Those with mental disability and the unemployed are perceived more negatively than other groups who are entitled to welfare payments in Australia, according to a new study.
The study looked at five key social groups that may be entitled to government support: the unemployed, people with a mental disability, people with a physical disability, single parents and the elderly.
Co-lead author Dr Aino Suomi from The Australian National University (ANU) said these groups face different levels of stigma and negative stereotyping.
“This stigma is worrying because it might mean people are less inclined to seek out support when they need it most,” Dr Suomi said.
“We were particularly interested in what drives these negative stereotypes. We found it has less to do with the payment itself and more to do with the characteristics of the recipients.
“People with a physical and mental disability and the elderly were viewed similarly, whether they received support payments or not. The greatest stigma from receipt of welfare payments was for those of working age and without disability.
“Single parents were generally perceived very positively. However, when reference was made to their receipt of government income support, they were viewed much more negatively.”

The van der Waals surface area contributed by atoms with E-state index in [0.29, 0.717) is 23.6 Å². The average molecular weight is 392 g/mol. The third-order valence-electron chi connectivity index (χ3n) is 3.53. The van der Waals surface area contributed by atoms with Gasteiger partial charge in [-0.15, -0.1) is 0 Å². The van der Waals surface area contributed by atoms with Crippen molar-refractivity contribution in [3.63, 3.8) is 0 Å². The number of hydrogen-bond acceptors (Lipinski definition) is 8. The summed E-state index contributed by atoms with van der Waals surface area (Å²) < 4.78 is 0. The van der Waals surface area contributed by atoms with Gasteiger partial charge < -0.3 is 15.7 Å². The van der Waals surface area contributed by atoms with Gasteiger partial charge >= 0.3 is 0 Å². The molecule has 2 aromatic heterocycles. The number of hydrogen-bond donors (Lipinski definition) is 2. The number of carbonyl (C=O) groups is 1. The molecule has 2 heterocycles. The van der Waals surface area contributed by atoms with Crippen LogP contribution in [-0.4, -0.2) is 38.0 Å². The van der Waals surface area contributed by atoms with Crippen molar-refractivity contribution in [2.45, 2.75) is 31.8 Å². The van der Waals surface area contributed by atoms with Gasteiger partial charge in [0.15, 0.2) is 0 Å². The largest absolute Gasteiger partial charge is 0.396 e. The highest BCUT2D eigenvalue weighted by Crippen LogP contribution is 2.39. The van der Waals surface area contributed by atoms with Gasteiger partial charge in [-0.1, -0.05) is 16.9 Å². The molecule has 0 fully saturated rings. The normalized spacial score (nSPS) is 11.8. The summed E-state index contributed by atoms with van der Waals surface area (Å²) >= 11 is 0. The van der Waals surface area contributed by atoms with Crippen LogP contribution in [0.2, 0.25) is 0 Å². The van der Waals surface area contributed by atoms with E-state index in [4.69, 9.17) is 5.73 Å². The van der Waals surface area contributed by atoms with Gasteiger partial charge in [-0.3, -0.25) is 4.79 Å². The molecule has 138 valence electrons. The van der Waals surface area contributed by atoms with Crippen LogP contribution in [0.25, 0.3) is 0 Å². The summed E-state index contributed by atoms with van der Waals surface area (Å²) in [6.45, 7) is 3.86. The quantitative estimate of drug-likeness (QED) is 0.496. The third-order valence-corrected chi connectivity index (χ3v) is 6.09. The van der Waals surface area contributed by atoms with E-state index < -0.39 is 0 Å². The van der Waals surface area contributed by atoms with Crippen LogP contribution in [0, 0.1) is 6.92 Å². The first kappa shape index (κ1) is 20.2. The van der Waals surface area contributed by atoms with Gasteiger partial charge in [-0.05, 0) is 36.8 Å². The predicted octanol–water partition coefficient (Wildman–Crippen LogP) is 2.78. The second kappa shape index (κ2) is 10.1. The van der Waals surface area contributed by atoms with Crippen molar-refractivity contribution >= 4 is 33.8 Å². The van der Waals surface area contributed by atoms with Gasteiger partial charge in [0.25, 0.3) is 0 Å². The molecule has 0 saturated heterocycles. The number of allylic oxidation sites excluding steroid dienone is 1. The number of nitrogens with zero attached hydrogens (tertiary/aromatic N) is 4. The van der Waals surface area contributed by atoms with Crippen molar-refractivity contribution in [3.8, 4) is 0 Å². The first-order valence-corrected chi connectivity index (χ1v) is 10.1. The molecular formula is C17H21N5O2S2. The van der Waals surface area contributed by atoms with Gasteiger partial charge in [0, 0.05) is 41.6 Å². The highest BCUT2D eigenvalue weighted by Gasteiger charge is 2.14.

Dr Suomi believes if the public had more information about our welfare system and those it helps, it could help bust the “dole bludger” myth.
“Most people who get that support really need it. There are so many hoops they have to jump through to even get to the stage of receiving support.”
In a separate study, the authors compared welfare stereotypes in Nordic countries versus those with more conservative social welfare systems like Poland and Germany, and more Liberal nations like the United States and New Zealand.
Their findings support the theory that welfare recipients are seen as “less friendly and less deserving” in liberal welfare systems like Australia. However, the study found no difference in perceptions around competence of welfare recipients between welfare systems.
“In Nordic countries support is considered a right of citizenship and payments are larger and more widely available,” Dr Suomi said.
“The Nordic system also seems better at preventing disadvantage by providing support to more people at an earlier stage. Policy can make a difference.”
The papers have been published in the International Journal of Social Welfare and the Journal of Applied Psychology.
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